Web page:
Tech delegation presses Web openness in N. Korea
PYONGYANG, North Korea -- A private U.S. delegation including Google's Eric Schmidt is urging North Korea to allow more open Internet access and cellphones to benefit its citizens, the mission's leader said yesterday in a country with some of the world's tightest controls on information.
Former New Mexico Gov. Bill Richardson said his nine-member group also called on North Korea to put a moratorium on missile launches and nuclear tests that have prompted UN sanctions, and asked for fair and humane treatment for an American citizen detained. He spoke in Pyongyang in an exclusive interview with The Associated Press.
The visit has been criticized for appearing to hijack U.S. diplomacy and boost Pyongyang's profile after North Korea's latest, widely condemned rocket launch. Richardson has said the delegation is on a private, humanitarian trip.
Schmidt, the executive chairman of the U.S.-based Internet giant Google, is the highest-profile American business executive to visit North Korea since leader Kim Jong Un took power a year ago.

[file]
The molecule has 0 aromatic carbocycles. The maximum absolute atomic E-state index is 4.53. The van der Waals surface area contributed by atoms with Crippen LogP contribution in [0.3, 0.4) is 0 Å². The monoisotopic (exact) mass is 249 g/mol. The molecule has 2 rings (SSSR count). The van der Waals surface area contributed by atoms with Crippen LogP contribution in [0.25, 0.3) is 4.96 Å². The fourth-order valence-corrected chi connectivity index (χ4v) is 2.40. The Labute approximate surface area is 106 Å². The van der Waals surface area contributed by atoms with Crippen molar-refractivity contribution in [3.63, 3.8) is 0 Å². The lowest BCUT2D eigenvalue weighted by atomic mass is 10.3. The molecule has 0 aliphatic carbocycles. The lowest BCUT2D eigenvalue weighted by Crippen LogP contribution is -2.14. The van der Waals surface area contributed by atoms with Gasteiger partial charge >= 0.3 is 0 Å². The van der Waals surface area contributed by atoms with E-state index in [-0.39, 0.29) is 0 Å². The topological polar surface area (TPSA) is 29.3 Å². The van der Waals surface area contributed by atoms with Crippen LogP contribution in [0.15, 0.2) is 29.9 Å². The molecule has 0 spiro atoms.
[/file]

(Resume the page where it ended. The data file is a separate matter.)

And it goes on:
Although Schmidt often meets with government officials around the world on behalf of Google, this trip was not at the company's request.
Schmidt has not said publicly what he hopes to get out of his visit, but he has been a vocal proponent of Internet freedom and openness, and is publishing a book in April with Jared Cohen, director of the company's Google Ideas think tank, about the power of global connectivity in transforming lives, policies and politics.
Yesterday, he toured the frigid brick building in Pyongyang that is the heart of North Korea's own computer industry.